13

This is not really 4D data. As Geoff said, it's 3D scalar data, i.e. you're visualizing a scalar function of three variables: $f(x,y,z)$. There are several ways to visualize this kind of data, and many tools that will help you. I'll show you a few styles of plots you can make. Contour plot showing one or more $f(x,y,z) = \text{(const.)}$ surfaces, ...


9

The traditional approach for scalar field-based data (temperature, velocity magnitude, pressure, density, etc.) plotted over two or three space dimensions uses color. It's important to note that choice of color scheme can distort your impressions of the data. For this reason, do not use a rainbow color scheme. (For why, see here, here, here, and here.) ...


7

So the way I went about formulating the problem was to essentially write the following equations: The state that will be estimated, which is defined as a column vector, is the following: $$w = [vec(A)^{T},\bar{N}^{T}]^{T}$$ where $\bar{N}$ is the unknown average $N$ vector and $vec(A)$ is the vectorization operator on the unknown matrix A. Based on the ...


6

This doesn't randomly sample points, but instead chooses representative points deterministically. scipy.stats.norm.ppf(np.linspace(0, 1, 1000+2)[1:-1])


5

The initial velocities are drawn from a Gaussian distribution with variance $$\sigma_i^2=\frac{k_{\textrm{B}}T}{m_i},$$ where $k_{\textrm{B}}$ denotes Boltzmann's constant, $T$ is the temperature and $m_i$ is the mass of the $i^{\textrm{th}}$ particle. Thus, the problem boils down to generate random numbers from a gaussian distribution using uniformly ...


4

Programs like Visit and Paraview can do "volume rendering", which is what you show in your figure. You just need to export the data you have in a format that either of these programs can read.


4

Since you are assuming $\eta$ is normal what i would do is try to compute the expectation as fast as possible for every $\theta$. So I would compute the expectation using any numerical integration I might know. That is, if $n$ and $N$ are the Gaussian density and distribution respectively, $$ f( \theta ) = \int_{ -\infty }^\infty R(\theta, \eta ) n( \eta ) ...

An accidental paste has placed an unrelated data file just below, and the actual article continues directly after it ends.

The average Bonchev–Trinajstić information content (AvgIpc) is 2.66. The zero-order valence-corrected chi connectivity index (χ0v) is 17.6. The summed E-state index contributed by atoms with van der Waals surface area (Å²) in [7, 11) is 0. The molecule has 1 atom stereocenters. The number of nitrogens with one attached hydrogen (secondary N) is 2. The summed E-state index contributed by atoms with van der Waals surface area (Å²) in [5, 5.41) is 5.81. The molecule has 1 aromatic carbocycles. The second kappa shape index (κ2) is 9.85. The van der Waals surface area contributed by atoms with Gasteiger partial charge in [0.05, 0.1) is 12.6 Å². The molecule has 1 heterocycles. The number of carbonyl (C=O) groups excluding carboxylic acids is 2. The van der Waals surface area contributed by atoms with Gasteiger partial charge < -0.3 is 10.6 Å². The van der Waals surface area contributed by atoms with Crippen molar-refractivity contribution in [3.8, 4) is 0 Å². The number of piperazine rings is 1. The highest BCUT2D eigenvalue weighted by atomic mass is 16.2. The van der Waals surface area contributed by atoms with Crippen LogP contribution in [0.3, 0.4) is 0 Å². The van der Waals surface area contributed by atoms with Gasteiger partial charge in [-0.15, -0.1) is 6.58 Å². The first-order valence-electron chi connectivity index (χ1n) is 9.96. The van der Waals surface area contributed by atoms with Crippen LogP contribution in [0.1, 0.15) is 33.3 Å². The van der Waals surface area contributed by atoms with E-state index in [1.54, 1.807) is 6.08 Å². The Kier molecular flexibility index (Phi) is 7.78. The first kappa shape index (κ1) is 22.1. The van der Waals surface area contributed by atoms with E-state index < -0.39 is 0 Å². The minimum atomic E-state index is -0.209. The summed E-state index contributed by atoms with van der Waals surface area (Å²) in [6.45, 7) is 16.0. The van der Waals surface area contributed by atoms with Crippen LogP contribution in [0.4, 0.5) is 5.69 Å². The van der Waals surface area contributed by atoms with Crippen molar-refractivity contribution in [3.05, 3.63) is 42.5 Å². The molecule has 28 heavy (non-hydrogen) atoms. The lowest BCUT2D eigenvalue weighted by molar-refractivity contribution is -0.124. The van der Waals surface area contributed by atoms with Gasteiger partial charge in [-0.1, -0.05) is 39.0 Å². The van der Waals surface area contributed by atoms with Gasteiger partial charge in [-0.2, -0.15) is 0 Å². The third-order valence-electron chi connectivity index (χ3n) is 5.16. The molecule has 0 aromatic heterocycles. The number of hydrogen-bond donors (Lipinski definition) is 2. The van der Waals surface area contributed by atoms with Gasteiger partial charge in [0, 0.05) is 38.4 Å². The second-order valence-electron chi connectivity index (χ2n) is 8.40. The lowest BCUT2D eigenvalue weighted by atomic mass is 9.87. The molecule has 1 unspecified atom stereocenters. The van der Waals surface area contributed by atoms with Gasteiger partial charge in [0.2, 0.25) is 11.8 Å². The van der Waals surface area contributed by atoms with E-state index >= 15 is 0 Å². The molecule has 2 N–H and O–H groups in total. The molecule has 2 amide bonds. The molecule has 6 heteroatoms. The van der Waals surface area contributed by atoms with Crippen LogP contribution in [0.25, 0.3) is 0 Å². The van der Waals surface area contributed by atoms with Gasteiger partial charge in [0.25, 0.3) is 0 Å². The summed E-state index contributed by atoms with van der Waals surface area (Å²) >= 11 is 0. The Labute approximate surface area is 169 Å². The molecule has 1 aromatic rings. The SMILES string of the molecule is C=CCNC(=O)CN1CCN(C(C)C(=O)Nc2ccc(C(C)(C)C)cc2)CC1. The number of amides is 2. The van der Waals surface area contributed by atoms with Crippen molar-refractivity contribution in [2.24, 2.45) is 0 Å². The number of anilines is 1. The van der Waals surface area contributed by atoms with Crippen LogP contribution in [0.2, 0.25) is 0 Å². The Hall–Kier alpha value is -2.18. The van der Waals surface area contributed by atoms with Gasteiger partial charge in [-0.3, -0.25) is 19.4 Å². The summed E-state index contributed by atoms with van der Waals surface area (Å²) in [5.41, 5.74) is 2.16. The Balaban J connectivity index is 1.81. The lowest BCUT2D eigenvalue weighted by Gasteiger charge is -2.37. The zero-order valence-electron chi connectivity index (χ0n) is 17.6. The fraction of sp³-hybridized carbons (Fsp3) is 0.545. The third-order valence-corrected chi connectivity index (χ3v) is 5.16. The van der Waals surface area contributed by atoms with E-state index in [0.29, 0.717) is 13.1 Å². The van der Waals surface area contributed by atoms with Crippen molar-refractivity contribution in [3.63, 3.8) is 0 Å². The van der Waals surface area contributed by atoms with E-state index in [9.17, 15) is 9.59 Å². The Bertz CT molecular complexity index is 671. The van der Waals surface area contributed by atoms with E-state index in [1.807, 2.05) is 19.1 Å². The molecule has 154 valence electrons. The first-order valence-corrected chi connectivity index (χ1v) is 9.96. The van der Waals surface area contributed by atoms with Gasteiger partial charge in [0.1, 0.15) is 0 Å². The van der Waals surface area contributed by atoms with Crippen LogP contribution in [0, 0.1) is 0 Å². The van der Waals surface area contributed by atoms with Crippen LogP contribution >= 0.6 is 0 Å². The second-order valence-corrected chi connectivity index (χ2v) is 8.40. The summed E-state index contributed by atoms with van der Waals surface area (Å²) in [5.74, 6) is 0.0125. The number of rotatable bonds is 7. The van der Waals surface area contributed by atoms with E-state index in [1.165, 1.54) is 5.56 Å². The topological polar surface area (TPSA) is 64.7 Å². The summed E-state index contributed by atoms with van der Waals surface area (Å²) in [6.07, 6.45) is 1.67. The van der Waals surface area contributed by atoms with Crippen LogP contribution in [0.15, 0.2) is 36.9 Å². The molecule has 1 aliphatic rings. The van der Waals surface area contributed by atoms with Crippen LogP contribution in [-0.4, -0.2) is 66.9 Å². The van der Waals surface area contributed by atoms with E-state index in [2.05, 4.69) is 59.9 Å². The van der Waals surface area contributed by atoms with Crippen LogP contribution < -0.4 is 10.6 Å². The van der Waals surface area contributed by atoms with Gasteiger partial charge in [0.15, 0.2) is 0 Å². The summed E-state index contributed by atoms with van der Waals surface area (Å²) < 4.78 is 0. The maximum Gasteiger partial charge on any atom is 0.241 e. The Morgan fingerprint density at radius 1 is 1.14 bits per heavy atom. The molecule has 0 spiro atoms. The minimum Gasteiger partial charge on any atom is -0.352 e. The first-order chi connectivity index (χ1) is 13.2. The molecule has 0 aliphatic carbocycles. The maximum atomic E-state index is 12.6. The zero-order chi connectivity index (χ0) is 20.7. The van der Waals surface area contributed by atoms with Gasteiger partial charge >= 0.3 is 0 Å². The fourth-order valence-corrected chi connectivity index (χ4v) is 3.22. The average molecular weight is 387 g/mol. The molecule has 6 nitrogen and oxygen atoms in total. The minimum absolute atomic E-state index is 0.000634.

4

If $X\sim \text{Normal}(\mu,\sigma)$, then the $Y\sim \text{Half-Normal}$ is obtainable via several approaches. Absolute Value: $\quad Y = |X|\quad $ (As pointed out by @DavidZ.) Truncation: $\quad Y = X_{(0,\infty)} \quad $ MATLAB does this nicely with truncate(). Conditioning (Logical Indexing): $\quad Y = (X|X>0)\quad $ Graphical examples below ...


4

I am familiar with the equation in a different application, it is a so called convection-diffusion equation. There is no problem to solve it for negative values of B. The scheme you mention (Chang-Cooper method) is known in my field as the exponential upwind scheme and it is valid for all nonzero values of B. Due to a lack of time I put here screen shots of ...


4

You could use a least-square solver with bounds. import numpy as np from scipy.optimize import lsq_linear W = np.array([ [1., 0., 0., -1.76690464, 0., -1.76690464, 0., -1.76690464, 0., -1.76690464], [0., -38.43501272, 1., 0., 0., -38.43501272, 0., -38.43501272, 0., -38.43501272], [0., -41.64051053, 0., -41....


4

As I understand, your ultimate goal is to solve an inverse problem (i.e., infer some parameters from given data / observations). To this end, you want to apply Bayesian Inference, which relates the posterior (i.e., the probability distribution of the unknown parameters) to the likelihood (i.e., the probability model of observing some values given the ...